The independent pay review body has voiced concern that the income of individual GP contractors will continue to reduce as the overall number of GPs in England increases.
In the annual report published today by the Department of Health, the Review Body on Doctors’ and Dentists’ Remuneration (DDRB) said it was ‘concerned’ that practice income is continuing to reduce despite claims from the Government that they are increasing income.
It warned that an expansion in the number of GPs will have ’further negative implications for pay’.
The report also recommended that the grant given to GP trainers should be increased by 1% – against NHS England’s wishes.
For future years, the DDRB said that it would consider targeting funding uplifts in future years so that the specialties with the biggest recruitment and retention problems – including general practice – would receive higher uplifts than others.
The Government usually bases its practice funding uplift on the DDRB award, but it has already agreed to a 3.2% increase worth £220m overall as part of the concluded contract negotiations – leading to the potentially largest pay increase in ten years.
NHS England said it would revisit the funding award if the DDRB recommended a higher uplift, but the report did not do so.
But the pay review body did say that funding in future years could decrease if the Government was successful in recruiting 5,000 more GPs, as it plans to do.
NHS England told the DDRB that the reason behind falling income over the past decade was a growing number of GPs.
The report said: ’[Our report] gives detail on how GMPs’ income net of expenses has changed over the last year, and it continues to follow a downward trend, despite the health departments’ acceptance of our recommendations that GMPs’ income should increase in recent years. We are concerned about this.’
It added: ’We asked NHS England to explain the fall in GMPs’ income, and it attributed part of the fall to the decrease in patients per FTE GMP.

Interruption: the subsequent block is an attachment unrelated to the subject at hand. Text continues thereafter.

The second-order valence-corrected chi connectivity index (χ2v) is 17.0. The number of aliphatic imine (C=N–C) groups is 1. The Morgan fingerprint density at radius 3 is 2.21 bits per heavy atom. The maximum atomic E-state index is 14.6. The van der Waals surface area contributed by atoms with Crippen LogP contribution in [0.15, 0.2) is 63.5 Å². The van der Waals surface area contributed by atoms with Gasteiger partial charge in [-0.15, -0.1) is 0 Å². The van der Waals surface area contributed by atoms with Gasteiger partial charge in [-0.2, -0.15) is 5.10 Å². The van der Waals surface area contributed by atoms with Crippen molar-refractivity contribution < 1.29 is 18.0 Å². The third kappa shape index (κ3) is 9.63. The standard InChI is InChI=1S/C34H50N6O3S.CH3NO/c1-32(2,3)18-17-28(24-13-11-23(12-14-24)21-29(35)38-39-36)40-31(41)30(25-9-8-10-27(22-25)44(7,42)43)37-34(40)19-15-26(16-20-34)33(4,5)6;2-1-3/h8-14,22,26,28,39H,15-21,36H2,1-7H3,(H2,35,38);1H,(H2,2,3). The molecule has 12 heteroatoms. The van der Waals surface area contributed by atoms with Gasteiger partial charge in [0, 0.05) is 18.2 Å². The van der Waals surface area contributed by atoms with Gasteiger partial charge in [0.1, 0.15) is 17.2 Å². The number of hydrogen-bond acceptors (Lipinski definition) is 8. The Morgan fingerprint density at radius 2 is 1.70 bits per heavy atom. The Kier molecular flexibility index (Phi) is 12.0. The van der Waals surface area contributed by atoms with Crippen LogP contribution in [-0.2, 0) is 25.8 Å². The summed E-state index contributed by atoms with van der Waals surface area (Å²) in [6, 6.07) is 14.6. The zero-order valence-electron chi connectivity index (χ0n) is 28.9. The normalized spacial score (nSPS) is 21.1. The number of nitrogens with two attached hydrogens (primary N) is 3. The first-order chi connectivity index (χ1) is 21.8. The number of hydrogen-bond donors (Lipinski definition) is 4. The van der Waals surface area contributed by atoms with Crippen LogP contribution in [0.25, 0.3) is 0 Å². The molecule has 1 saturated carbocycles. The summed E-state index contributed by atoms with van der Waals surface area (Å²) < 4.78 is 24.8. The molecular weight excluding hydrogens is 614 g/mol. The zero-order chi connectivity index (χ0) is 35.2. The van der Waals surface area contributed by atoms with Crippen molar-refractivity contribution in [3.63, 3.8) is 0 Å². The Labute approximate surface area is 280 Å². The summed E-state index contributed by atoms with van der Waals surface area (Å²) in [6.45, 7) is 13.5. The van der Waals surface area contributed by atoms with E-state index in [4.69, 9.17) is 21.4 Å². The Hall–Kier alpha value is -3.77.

’Given the link between practice funding and capitation payments, we note that plans to increase the number of GMPs, particularly when such expansion might outstrip the growth in patients, could have further negative implications for pay.’
On the issue of targeting funding uplifts to areas and specialties that are struggling to recruit, the report says: ’We have concluded that we should not target our recommendations for 2016-17 on the basis of recruitment and retention. Issues do exist in some specialties and locations and unless the parties provide evidence that other approaches are working, we think that there could be merit in testing a targeted pay approach in future years to see whether that is more effective.’
In recommending the uplift in trainers’ grants, the DDRB noted that the Government is in the process of reforming pay to a tarif-based system but says that since this work is ‘very slow’ (having first been referred to in a DDRB report in 2007), the grant should increase by 1% in 2016/17.
The decline in GP income
Income and expenses
The DDRB has expressed concerns about continued erosion of GP take-home pay for some years now.
Last year it said it did not wish to use it and that a 1% pay uplift should instead be negotiated by the parties. But then the Government went ahead and applied the flawed formula itself.
This year, the DDRB report has been published after the uplift has been announced, meaning the formula is less relevant. However despite this the independent review makes some important observations for the Government to observe for the future if saving general practice from the brink is truly one of its priorities.